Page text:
The last year has seen a dramatic turnaround in the case of New Jersey veterinarian Howard Baker who was originally convicted of animal cruelty charges only to have his conviction vacated by an appeals court. Now, Baker is turning the tables on his accusers by suing People for the Ethical Treatment of Animals and one of its undercover investigators for defamation.
The imbroglio started when Michelle Rokke was hired by Baker to work at his veterinary clinic. Rokke is a career animal rights activist who has worked with PETA on a number of hidden camera exposes. Rokke was involved, for example, in a recent undercover investigation of Huntingdon Life Sciences.
In that case Huntingdon sued PETA and Rokke after Rokke, among other things, stole over 8,000 documents from HLS. Eventually the two parties settled that lawsuit out of court with PETA agreeing to stop claiming that Rokke turned up evidence of animal abuse at the laboratory.
Rokke claims she went to work at Baker’s office simply to learn how to care for animals, but it didn’t take her long to start smuggling a hidden camera in to work in a purse over a 10-month period looking to collect evidence of animal abuse. The videotapes she made while working for Baker eventually formed the core of a case of criminal animal abuse that resulted in Baker’s conviction.
That conviction was thrown out by a New Jersey appellate court, however, and Baker charged that not only did Rokke lie about what happened in his office, but that she and PETA selectively edited the videotapes to hide the context of his actions (whether or not this is true in Baker’s case, PETA has a long history of selectively editing such videotapes.)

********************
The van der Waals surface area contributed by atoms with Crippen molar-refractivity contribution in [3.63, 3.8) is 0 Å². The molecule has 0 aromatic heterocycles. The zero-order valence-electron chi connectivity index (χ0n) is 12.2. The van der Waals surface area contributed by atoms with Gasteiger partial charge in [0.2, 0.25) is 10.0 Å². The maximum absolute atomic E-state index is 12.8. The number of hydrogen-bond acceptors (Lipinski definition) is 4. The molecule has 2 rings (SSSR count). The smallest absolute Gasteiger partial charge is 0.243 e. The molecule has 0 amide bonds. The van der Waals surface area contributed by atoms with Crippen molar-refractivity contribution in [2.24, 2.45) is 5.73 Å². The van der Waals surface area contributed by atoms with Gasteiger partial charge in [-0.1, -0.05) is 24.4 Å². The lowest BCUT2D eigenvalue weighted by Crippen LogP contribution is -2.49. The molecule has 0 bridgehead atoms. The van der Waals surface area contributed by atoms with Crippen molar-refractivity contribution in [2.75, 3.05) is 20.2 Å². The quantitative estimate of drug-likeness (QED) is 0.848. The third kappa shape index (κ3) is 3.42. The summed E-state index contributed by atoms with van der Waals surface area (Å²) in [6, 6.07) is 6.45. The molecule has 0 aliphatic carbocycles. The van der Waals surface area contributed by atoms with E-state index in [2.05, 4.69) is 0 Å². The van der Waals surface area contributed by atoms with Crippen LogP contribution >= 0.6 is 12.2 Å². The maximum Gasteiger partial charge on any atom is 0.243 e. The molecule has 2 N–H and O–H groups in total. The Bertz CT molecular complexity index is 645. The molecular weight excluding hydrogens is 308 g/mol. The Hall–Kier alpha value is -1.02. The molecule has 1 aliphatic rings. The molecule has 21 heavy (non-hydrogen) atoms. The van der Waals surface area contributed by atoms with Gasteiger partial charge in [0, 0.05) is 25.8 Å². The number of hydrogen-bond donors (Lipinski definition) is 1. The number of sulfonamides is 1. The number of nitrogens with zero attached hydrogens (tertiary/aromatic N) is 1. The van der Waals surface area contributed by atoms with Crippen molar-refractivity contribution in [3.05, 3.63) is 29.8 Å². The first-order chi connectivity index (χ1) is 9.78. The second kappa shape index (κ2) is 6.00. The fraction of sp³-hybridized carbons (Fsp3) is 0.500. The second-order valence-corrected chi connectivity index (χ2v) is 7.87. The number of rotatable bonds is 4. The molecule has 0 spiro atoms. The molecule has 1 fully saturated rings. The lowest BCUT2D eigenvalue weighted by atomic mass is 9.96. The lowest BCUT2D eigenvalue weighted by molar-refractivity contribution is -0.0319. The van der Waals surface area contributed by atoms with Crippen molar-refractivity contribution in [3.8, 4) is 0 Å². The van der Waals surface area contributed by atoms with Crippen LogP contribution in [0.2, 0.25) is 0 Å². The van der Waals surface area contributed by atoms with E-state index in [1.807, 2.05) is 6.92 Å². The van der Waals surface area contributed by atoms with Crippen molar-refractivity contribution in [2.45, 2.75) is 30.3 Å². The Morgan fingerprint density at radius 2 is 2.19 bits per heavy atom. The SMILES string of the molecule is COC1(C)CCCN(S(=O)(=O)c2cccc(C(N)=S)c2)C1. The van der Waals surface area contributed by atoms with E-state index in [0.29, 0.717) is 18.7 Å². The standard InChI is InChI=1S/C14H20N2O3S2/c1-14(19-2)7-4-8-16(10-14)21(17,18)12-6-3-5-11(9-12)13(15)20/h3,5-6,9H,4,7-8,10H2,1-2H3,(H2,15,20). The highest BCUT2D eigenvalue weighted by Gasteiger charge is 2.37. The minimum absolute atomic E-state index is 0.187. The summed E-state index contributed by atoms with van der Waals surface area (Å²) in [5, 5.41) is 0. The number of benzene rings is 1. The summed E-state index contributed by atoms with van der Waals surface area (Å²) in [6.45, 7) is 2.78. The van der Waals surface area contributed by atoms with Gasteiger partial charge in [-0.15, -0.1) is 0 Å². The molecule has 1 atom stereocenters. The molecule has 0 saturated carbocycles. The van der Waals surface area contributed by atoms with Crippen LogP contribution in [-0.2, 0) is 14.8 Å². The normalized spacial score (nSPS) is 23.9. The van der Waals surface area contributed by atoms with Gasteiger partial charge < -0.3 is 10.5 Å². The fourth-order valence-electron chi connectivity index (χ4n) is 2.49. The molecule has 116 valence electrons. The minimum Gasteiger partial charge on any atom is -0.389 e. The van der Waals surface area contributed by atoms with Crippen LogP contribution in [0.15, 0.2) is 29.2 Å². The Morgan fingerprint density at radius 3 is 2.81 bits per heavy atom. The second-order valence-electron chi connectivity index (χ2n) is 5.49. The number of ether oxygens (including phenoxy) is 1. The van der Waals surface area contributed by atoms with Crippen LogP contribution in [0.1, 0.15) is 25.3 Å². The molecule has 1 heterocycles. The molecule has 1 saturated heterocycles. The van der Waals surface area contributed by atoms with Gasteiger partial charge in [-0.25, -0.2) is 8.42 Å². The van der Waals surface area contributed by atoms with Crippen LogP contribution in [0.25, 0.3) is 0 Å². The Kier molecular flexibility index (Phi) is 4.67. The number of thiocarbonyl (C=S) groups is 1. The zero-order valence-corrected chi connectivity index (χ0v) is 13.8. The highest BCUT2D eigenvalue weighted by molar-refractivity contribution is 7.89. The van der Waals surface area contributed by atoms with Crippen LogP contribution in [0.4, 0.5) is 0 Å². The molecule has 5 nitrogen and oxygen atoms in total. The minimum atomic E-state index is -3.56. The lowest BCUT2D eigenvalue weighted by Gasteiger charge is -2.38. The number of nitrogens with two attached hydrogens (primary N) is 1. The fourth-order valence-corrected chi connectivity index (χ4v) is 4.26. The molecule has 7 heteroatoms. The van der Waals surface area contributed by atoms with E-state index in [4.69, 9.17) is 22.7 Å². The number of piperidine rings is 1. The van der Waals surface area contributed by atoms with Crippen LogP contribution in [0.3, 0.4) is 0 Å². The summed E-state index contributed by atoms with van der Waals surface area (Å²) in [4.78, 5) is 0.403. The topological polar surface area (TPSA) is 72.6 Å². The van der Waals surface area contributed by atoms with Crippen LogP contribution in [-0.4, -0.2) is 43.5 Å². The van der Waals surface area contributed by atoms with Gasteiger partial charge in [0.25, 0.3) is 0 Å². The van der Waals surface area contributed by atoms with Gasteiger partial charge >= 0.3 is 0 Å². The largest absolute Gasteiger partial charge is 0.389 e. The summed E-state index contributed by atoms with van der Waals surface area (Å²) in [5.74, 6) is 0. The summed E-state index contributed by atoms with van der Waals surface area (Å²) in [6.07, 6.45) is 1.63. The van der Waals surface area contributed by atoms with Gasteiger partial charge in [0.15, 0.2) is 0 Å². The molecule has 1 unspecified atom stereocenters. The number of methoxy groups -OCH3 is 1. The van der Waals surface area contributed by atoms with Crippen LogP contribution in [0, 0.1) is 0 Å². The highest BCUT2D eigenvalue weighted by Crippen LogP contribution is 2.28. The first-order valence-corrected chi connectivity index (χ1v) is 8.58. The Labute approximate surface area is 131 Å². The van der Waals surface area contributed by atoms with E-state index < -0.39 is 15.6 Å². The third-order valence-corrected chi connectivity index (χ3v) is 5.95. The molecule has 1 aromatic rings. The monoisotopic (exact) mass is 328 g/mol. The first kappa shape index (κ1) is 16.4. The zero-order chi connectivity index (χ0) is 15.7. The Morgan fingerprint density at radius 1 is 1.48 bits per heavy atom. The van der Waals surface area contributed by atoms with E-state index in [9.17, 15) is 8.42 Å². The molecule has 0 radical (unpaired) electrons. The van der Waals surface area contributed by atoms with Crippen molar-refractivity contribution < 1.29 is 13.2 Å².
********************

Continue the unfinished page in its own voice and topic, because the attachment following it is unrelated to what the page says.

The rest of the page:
Now Baker has filed a suit against Rokke and PETA saying that PETA defamed him. This isn’t the first time that PETA has faced such a lawsuit. Animal trainer Bobby Berosini won a judgment against PETA after it distributed videotapes of him disciplining orangutans that were part of a live Las Vegas act. That judgment, however, was later reversed by the Nevada Supreme Court.
Baker’s case is different in one important point from the Berosini case — the Nevada Supreme Court essentially held that Berosini was in a public place and had no expectation of privacy. Rokke, however, taped Baker inside a private office and New Jersey’s state constitution explicitly recognize a right to privacy.
Neville Johnson, an attorney who advised Food Lion in its landmark win against ABC’s “Prime Time Live” for using hidden camera investigators, told the Bergen Record that the cases are very similar. “. . . You cannot commit a crime to expose wrongdoing, because then you would have these people assuming police or quasi-police powers.” Johnson went on to add that the case could do a lot of damage to PETA. “This kind of stuff, done with the approval of PETA management, could bankrupt PETA. This could be the end of them.”
Especially since courts and juries are likely to be less sympathetic to a political activist group than they would be to a legitimate news agency such as ABC News. Not to mention being more grist for the mill for any potential Racketeer Influenced and Corrupt Organization suit against mainstream animal rights groups.
Secret agent for animals draws veterinarian’s suit. Mitchel Maddux, The Bergen Record, November 24, 2000.